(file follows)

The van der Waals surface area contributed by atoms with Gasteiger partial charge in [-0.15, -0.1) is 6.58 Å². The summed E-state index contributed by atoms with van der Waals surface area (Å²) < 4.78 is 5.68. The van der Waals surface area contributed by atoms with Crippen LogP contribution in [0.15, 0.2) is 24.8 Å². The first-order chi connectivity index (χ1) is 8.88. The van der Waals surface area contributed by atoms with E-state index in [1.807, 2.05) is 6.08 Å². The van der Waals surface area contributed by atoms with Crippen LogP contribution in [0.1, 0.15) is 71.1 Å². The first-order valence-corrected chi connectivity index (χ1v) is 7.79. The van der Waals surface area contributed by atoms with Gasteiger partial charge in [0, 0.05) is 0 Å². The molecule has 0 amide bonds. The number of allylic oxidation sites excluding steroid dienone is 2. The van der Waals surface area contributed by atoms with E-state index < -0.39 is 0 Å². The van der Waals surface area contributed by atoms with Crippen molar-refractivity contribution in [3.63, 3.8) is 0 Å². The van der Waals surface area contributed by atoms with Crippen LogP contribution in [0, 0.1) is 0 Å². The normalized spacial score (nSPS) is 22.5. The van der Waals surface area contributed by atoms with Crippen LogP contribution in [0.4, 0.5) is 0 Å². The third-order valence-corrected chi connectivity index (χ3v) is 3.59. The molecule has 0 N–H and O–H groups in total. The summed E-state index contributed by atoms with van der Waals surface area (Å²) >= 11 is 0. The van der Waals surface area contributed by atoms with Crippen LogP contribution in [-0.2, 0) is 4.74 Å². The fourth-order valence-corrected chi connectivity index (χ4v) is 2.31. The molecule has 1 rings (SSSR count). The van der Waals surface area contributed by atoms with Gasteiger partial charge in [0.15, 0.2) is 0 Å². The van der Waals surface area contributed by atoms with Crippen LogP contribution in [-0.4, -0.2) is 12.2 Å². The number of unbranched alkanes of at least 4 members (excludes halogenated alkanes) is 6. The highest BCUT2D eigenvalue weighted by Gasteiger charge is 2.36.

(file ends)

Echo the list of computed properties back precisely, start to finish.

The van der Waals surface area contributed by atoms with Gasteiger partial charge in [-0.15, -0.1) is 6.58 Å². The summed E-state index contributed by atoms with van der Waals surface area (Å²) < 4.78 is 5.68. The van der Waals surface area contributed by atoms with Crippen LogP contribution in [0.15, 0.2) is 24.8 Å². The first-order chi connectivity index (χ1) is 8.88. The van der Waals surface area contributed by atoms with E-state index in [1.807, 2.05) is 6.08 Å². The van der Waals surface area contributed by atoms with Crippen LogP contribution in [0.1, 0.15) is 71.1 Å². The first-order valence-corrected chi connectivity index (χ1v) is 7.79. The van der Waals surface area contributed by atoms with Gasteiger partial charge in [0, 0.05) is 0 Å². The molecule has 0 amide bonds. The number of allylic oxidation sites excluding steroid dienone is 2. The van der Waals surface area contributed by atoms with E-state index < -0.39 is 0 Å². The van der Waals surface area contributed by atoms with Crippen molar-refractivity contribution in [3.63, 3.8) is 0 Å². The van der Waals surface area contributed by atoms with Crippen LogP contribution in [0, 0.1) is 0 Å². The normalized spacial score (nSPS) is 22.5. The van der Waals surface area contributed by atoms with Crippen LogP contribution in [0.4, 0.5) is 0 Å². The third-order valence-corrected chi connectivity index (χ3v) is 3.59. The molecule has 0 N–H and O–H groups in total. The summed E-state index contributed by atoms with van der Waals surface area (Å²) >= 11 is 0. The van der Waals surface area contributed by atoms with Crippen LogP contribution in [-0.2, 0) is 4.74 Å². The fourth-order valence-corrected chi connectivity index (χ4v) is 2.31. The molecule has 1 rings (SSSR count). The van der Waals surface area contributed by atoms with Gasteiger partial charge in [0.15, 0.2) is 0 Å². The van der Waals surface area contributed by atoms with Crippen LogP contribution in [-0.4, -0.2) is 12.2 Å². The number of unbranched alkanes of at least 4 members (excludes halogenated alkanes) is 6. The highest BCUT2D eigenvalue weighted by Gasteiger charge is 2.36.